Lux Æterna (2019)
I should preface this review with a note: I’m an unshakable fan of controversial French director Gaspar Noé. Despite his many attempts at provocation, he has yet to offend me with his themes, images, or stylistic choices, largely because said choices consistently push the boundaries of cinema in admirably imaginative ways.
If you aren’t a Noé fan, don’t expect his latest film, “Lux Æterna,” which DOPE caught at Cannes Film Festival, to change that. It is, at its core, an essay film expounding on the techniques he’s explored in his previous work. Dizzying long takes, psychedelic audiovisual spectacles and aimless conversations abound in this densely-packed piece.
I should also warn readers: this is not a narrative film in any conventional sense. Running at a tight, all-too-brief 50 minutes, it’s composed of three distinct pieces. I would call them acts, but that term applies more to conventional narrative structure and insinuates that this film is remotely concerned with clear exposition, conflict and resolution. It’s not.
Title cards featuring quotes by directors and philosophers frame each section. How pertinent these quotes are to the film itself is up for debate, but this too is often the case with Noé’s dramatic title card usage. Regardless of their pertinence, at least one of these cards serves an essential purpose. The very first title we see warns us (though likely not in legally sound terms) that what we are about to see could very well induce seizures — this is not a warning to be taken lightly.
Section one of the film lays the groundwork for semi-narrative in a charming, accessible way. It features two legends of French cinema, actresses Béatrice Dalle and Charlotte Gainsbourg, having a candid and absorbing conversation about their experiences in the film industry. It becomes clear that Dalle will be directing her first film somehow related to witch trials and the act of burning witches at the stake. Gainsbourg will star.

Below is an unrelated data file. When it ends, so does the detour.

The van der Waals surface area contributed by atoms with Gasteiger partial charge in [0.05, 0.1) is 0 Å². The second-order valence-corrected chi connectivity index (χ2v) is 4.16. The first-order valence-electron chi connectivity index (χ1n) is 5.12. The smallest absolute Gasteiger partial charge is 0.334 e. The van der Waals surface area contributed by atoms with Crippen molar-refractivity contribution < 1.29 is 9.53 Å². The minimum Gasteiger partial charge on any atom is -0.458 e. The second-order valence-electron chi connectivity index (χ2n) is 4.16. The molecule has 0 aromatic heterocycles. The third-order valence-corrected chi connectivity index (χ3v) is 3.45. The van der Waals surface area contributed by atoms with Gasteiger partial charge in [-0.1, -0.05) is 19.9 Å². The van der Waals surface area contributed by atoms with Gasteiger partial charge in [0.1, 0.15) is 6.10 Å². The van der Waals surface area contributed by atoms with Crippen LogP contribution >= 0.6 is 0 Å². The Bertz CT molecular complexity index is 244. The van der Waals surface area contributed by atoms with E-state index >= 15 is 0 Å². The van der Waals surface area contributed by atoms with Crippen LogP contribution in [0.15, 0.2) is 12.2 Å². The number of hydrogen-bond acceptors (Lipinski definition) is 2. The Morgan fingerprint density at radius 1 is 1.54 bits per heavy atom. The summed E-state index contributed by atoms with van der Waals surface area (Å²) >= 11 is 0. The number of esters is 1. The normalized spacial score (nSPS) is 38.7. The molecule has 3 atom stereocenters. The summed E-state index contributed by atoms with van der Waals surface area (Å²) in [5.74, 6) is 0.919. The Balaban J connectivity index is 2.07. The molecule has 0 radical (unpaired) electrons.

This segment is told in split screen even though the actresses are sitting right next to each other, creating a disconnected effect suggesting two distinct perspectives on the same conversation. Anyone familiar with the actresses’ long and complex careers should find this conversation fascinating. Pieces of conversation make clear reference to their previous work and some juicy tidbits revealed that have already become objects of excited speculation (“Which 16-year-old ejaculated on Gainsbourg’s leg during a shoot?” The world wants to know). Both women have seen their share of sexism, have found themselves objects of male desire and subsequent exploitation in front of and behind the camera, and have emerged with a sense of grace and humor about their experiences. As the movie progresses, however, it becomes clear they haven’t fully healed from the traumas and violations inflicted upon them in their younger days. And who can blame them?
Another title card brings us to section two: the film shoot itself. Told mostly through a single handheld shot, we are led through a chaotic film set full of shifting power dynamics, angry actresses, and Machiavellian producers. Though it’s no secret these days, this section of the narrative emphasizes how shitty things can be for women in the world of cinema, no matter their station. This section is the most conventionally narrative in structure, to be sure, and it suggests that the film is building toward something momentous and climactic in the third segment.
However, in true Noé form, the final act in entirely unpredictable. Someone on set appears to be sabotaging Dalle’s film, and during the stake-burning scene set up in segment two, the lights and sound shift into a pulsing, flashing light show. The final ten minutes of the film are so physically demanding that a good 50% of the audience watching with me in Cannes up and left.
Those who can sit through it may enter a strange, hypnotic, ecstatic state of existence. It’s somehow both exhausting and meditative, but also so aggressively good at getting Noé’s thematic points across. Without giving too much away, I will say the realization of what Noé is exploring hit me like a ton of bricks. I was moved to fits of tears and laughter. I left shaken to my core and charged up with a renewed appreciation for the capabilities of fil, and an even greater appreciation for Noé as a director